All it took was a little water to re-liquify the drywall mud and the tile
drops off. I know, this happened to my shower that was built in the early
70s. Ripped it all out, javexed the mold, and rebuilt the shower with
Wonderboard then installed new tiles with thinset. Lasted over 20 years, no
signs of any failure.
Avoid using real silicone on anything you won't in the future repair by
"Paintable silicone" caulk is not as strong, but may somewhat adhere to "real"
Here's how I fixed the exact same trouble in a rental (green drywall over
studs. tile adhesive to drywall):
Condition: Edge of tub at corner (faucet and exterior walls), tiles falling off,
Remove exposed. Drywall let area dry. Insert 1-by-3 across behind drywall (in
the hole) I
think I glued it to the back of the drywall, and maybe adhesive to studs? I
don't recall. I
may have used drywall piece to replace the removed area (since I didn't expect
to last long). Be sure the drywall piece does not extend down to the ledge of
the tub, else
it will soak up water. Prime with good sealer shellac-based should be good (I
don't recall if I
used oil-based primer or shellac based).
This repair lasted for 3? 5 years? More? I don't recall. Place was sold within
10 years later.
Reset cleaned tile and simultaneously "re-grout" with lots of two-part epoxy,
Original grout had been white. The epoxy cures to somewhat pale greenish color
gloss. Not worth worrying about, imo.
I did a lesser repair where the same green crap under a small window had become
underneath the tile. In that case I simply let the greencrap dry, since it was
(and well-backed since it had been laid over the sill framing). Then prime the
attached the tile, and replaced the caulk in the window area.
i forgot a step. i emulated the tarpaper vapor barrier somehow.
overlapped with existing tarpaper, I slipped pieces either of
also forgot the last step. recaulk bottom edge of tiles at tub ledge.
forgot to mentipn another rental tile on drywall (same era, 70's) soap dish was
dried the drywall, primed, same paste epoxy. it's been good at least 7 years. (i
often). the rest of the tile is ok, but someone used silicon along the bottom
aluminum doorframe) so i'm now dealing with that shit.
tile on anything but concrete and silicon (on anything but windows?) should be
Do yourself a huge favor. Carefully remove all the tile from all
walls. Be careful not to break any. Lay down a drop cloth and maybe
some cardboard to protect any that you may drop. Once you pull one or
two off the wall, seven or eight will follow and you'll be wishing
you had 4 hands. Maybe get an assistant to help you.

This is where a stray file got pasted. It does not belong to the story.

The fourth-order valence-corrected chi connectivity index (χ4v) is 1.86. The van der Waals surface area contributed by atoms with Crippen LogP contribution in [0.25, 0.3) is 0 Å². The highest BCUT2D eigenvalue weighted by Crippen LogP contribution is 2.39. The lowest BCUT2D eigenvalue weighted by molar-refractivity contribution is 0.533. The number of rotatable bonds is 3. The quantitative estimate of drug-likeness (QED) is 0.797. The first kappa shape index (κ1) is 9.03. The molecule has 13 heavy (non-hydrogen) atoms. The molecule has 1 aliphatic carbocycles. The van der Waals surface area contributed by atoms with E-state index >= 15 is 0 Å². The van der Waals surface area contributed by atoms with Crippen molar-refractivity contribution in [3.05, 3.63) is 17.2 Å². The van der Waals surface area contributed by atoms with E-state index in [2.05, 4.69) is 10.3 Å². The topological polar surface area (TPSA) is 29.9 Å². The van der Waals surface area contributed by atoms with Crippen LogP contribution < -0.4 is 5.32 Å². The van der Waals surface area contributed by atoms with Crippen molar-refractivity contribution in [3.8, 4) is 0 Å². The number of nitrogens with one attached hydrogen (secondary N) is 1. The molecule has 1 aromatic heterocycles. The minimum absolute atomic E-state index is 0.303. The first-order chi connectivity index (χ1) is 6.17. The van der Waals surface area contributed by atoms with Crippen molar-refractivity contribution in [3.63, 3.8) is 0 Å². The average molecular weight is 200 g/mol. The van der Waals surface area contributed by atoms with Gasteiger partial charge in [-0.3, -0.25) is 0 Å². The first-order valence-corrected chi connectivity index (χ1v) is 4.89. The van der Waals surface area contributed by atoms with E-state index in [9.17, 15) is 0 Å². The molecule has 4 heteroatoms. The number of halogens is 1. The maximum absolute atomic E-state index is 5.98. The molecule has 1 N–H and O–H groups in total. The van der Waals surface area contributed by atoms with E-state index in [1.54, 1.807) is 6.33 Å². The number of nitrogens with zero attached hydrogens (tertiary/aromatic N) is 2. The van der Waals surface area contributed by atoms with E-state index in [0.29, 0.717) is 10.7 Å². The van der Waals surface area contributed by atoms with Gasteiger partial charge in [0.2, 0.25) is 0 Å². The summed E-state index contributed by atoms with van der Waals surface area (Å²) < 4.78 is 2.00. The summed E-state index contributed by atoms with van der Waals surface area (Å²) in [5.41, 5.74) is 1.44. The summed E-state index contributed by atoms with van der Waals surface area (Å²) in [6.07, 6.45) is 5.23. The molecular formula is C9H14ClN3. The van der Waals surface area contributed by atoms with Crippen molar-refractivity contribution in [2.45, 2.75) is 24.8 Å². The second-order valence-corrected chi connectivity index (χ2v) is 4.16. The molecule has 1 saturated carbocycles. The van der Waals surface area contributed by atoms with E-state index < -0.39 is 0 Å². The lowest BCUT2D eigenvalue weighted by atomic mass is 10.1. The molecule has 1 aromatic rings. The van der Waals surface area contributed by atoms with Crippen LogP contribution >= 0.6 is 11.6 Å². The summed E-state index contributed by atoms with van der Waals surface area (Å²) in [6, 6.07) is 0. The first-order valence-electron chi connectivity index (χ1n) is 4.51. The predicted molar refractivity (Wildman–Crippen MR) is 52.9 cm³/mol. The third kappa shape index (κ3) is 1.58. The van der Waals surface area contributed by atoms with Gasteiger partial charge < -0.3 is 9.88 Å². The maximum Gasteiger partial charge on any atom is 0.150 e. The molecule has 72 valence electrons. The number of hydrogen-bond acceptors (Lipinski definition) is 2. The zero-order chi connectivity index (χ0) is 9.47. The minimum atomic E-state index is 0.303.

After all the tile is off, pull off all that drywall. Drywall in wet
locations like showers or tub surrounds is a big No-No. Tiling 101.
Replace anything that was behind the drywall that has been comprised by
moisture (i.e. insulation). Let that area dry completely before moving
As mentioned in the quality post above, install cement board. This is
the proper tile substrate for what you need. Do not use green board!!!
Reinstall tile, using a quality thinnest. Grout and finally seal your
If you need to use the shower during this project (form pulling the
drywall to regrouting the newly reinstalled tile), install heavy
plastic around the shower to prevent water from penetrating your work.
Only remove the plastic once the grout as cured.
If done right, you will do this once.
Don't try and band aid this problem; you're only going to have huge
If you don't know how to install cement board, or do tiling do some
research. There are plenty of great resources at your fingertips.
There are way to many scenarios to speculate about here.
As others have said, there's a reason those tiles fell off. Probably the
most likely reason is water got through the grout or there's a leak behind
the wall somewhere. You can glue em back on but you're only postponing the
inevitable. Putting them back up there will just prolong the problem which
ultimately needs to be fixed. I had a similar problem and ripped out the
entire wall where the leak was and replaced the "green" drywall with durock.
Took a few weekends to do it all but I'm confident it isn't coming down any
enclosures and/or solid surface or faux marble panels, as an alternative to
tile. No, not the thin flimsy ones installed as bandaids over rotted walls,
the real thick ones designed for retrofits. Still need to do demo to make
sure the walls are dry inside, and install whatever is called for behind to
support the panels, but it could all be done and usable in one day. Yes, a
quality tile job is prettier, but this is a basement shower, and one-piece
walls will be more durable and easy to keep clean. And they are a lot easier
for a non-expert to install than tile. Measure twice, cut once, etc.
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